Monthly Review February 2022
The best performing regional indices were Hang Seng China Affiliate CRP (+5.68%), Singapore (+4.03%) and Philippines (+3.36%), while the laggards were Korea (-10.56%), Shanghai SE Composite (-7.65%) and CSI 300 (-7.62%). Most currencies in the region strengthened against the USD. The best performing currencies were Korean Won (+1.36%) and Indonesia Rupiah (+0.92 %).
For the month of January 2022, the MSCI Far East ex-Japan Index declined 3.41%, less than the MSCI World Index’s 5.34% decline.
Major indices in the US were down: Dow Jones Industrial Average (DJIA), S&P 500 and Nasdaq Composite declined 3.32%, 5.26% and 8.98% respectively. Risk assets led the selling. There was marked increase in market uncertainty and volatility. The potential rate hike in March prompted by high inflation and a strong labour market led the Fed Chairman to become more hawkish. US consumer inflation climbed to 7% year-on-year in December, which is the highest level since 1982. Inflationary pressure was broad based across goods and services. Producer prices rose 9.7% during the same period, close to the previous months’ high. Producers continued to face a variety of supply constraints ranging from input materials, transportation and labour. The escalating tensions between the US and Russia over Ukraine increased risk premium and trading volatility.
The Stoxx Europe 600 Index declined 3.88%. In Europe, economic activities data were surprisingly resilient against the backdrop of rising Covid infections across the continent. January’s manufacturing PMI rose to 58.7, indicating a very sanguine sentiment in the sector. The new order sub-index improved from 55.0 in the previous month to 56.9, indicating further growth potential.
Hong Kong and H shares indices rebounded, with Hang Seng Index and Hang Seng China Enterprises Index gaining 1.73% and 1.38% respectively. China’s A shares index declined 7.62%. The Chinese Government’s measures to provide liquidity to the system to stabilize economic activities improved risk asset performance. China is reported to be drafting new rules that will let property developer access pre-sale funds held in escrow accounts as part of an effort to ease the sector’s cash crunch. The cash held in escrow is currently controlled by municipal governments with no central oversight.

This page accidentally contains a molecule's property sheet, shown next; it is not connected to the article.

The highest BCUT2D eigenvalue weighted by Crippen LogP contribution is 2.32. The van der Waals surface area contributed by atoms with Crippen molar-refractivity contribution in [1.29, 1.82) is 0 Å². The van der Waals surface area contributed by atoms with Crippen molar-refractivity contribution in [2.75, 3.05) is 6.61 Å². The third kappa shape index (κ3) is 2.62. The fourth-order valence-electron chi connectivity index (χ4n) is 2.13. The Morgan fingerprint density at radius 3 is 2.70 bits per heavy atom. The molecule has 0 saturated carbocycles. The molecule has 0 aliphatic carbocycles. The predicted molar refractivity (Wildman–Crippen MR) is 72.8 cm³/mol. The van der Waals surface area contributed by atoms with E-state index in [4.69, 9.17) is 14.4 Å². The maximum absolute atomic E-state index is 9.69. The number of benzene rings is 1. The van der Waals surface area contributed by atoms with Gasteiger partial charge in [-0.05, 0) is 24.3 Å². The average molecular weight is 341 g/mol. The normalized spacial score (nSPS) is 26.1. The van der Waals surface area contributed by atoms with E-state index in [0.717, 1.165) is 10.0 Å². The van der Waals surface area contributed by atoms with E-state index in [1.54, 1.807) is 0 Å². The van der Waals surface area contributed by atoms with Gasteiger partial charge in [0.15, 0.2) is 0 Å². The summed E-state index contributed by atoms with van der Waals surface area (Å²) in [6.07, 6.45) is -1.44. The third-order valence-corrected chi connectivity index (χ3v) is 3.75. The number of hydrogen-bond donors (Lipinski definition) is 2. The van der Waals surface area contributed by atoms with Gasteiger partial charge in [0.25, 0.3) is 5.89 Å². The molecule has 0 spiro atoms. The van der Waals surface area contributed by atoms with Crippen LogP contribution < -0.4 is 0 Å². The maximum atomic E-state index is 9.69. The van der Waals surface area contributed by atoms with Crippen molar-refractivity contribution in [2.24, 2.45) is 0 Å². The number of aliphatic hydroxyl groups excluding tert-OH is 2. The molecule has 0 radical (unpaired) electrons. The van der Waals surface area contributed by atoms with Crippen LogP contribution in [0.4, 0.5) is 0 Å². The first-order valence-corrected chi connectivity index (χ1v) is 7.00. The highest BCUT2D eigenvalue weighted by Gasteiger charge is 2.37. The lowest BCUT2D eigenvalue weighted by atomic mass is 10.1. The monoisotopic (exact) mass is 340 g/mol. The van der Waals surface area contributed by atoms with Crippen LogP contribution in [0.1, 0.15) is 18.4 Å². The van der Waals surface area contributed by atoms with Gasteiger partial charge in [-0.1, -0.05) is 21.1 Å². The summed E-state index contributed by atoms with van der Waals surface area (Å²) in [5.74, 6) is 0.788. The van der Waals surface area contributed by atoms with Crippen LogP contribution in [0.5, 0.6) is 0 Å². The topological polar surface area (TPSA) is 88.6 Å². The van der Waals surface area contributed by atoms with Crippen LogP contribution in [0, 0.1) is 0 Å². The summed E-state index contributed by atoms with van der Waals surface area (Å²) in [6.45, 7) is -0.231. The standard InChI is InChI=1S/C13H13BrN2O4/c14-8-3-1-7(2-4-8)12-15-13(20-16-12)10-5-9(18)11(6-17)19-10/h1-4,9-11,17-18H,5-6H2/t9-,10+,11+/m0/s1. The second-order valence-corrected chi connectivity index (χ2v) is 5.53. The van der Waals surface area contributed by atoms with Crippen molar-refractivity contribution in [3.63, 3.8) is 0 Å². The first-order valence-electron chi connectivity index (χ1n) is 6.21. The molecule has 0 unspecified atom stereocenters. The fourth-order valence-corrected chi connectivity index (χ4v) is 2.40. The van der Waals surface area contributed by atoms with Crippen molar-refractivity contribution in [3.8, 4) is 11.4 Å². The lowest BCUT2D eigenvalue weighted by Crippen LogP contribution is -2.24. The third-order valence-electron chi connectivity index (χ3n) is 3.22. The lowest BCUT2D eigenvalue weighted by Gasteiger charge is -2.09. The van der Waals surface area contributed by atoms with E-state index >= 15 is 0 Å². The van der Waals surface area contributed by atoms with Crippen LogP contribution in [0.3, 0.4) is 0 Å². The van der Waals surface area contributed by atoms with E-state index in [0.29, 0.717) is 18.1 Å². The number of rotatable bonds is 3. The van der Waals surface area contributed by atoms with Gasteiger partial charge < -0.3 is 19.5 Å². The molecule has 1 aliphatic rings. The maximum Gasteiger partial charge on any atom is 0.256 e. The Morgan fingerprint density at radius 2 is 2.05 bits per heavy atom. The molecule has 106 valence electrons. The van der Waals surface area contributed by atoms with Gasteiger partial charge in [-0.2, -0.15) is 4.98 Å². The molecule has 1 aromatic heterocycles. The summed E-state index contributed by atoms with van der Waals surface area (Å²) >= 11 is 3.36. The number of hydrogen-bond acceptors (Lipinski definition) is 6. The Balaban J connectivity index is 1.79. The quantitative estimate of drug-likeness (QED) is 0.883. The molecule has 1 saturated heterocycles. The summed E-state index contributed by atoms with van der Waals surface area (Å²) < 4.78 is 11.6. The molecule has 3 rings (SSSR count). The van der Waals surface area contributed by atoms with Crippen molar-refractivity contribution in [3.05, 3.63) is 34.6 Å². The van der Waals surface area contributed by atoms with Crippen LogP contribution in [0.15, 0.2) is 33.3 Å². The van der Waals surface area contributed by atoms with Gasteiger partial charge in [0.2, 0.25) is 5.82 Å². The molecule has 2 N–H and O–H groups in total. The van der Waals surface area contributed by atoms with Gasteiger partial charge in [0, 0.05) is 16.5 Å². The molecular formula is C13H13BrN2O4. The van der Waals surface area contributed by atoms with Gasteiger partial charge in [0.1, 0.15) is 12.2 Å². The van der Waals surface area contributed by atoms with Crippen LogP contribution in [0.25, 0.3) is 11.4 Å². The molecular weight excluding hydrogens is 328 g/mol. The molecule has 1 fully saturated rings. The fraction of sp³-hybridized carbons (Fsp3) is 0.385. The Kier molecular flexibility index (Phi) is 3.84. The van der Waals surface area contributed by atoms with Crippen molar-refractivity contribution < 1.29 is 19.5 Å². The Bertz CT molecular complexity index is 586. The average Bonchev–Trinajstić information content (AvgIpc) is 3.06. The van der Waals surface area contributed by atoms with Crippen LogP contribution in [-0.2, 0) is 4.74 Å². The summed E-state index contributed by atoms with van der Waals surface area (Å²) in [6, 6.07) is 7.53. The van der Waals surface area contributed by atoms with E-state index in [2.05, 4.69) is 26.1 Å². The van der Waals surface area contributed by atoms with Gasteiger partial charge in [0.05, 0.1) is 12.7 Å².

South Korea’s KOSPI Index declined 10.56% due to sharp decline in the Internet sector performance. South Korea consumer sentiment improved in January, despite a growing concern regarding the omicron variant of COVID-19. The Consumer Sentiment Index for January hit 104.4 point, up from 103.8 in December, according to Bank of Korea. A reading above 100 indicates optimists outnumber pessimists. The expected inflation rate for the next 12 months was 2.6%, reported the central bank.
Taiwan’s TWSE Index declined 2.99%, tracking the fall in US tech stocks. December export orders continued to increase at 12.1% yoy, faster than expectations for growth of 7.3%, to NT$67.9bn for an all-time high for the month and above the Ministry of Economic Affair forecast of US$60.5bn-NT$62bn. Export orders grew for a 22nd straight month. Taiwan economy is well supported by export growth on strong semiconductor cycle.
Singapore’s STI gained 4.03%. Singapore’s seasonally adjusted unemployment rate fell to 2.4% in 4Q2021 from 2.6% in 3Q2021. This was the lowest jobless rate since 4Q2019, as the economy recovered further from COVID-19 disruptions. This will bode well for domestic consumption.
Malaysia’s KLCI declined 3.53%. Manufacturing PMI lowered in January to 50.5 compared to 52.8 in December. However, strong export remains a good support for the economy. Malaysia’s exports in December 2021 rose 29.2% to 123.85 billion ringgit from a year earlier on higher electrical and electronic (E&E) shipment. Electrical and electronics goods, which account for more than one-third of Malaysia’s total exports, advanced 36.1% in December from a year earlier, while petroleum product shipments gained 25.6%, according to the Ministry of International Trade and Industry (MITI).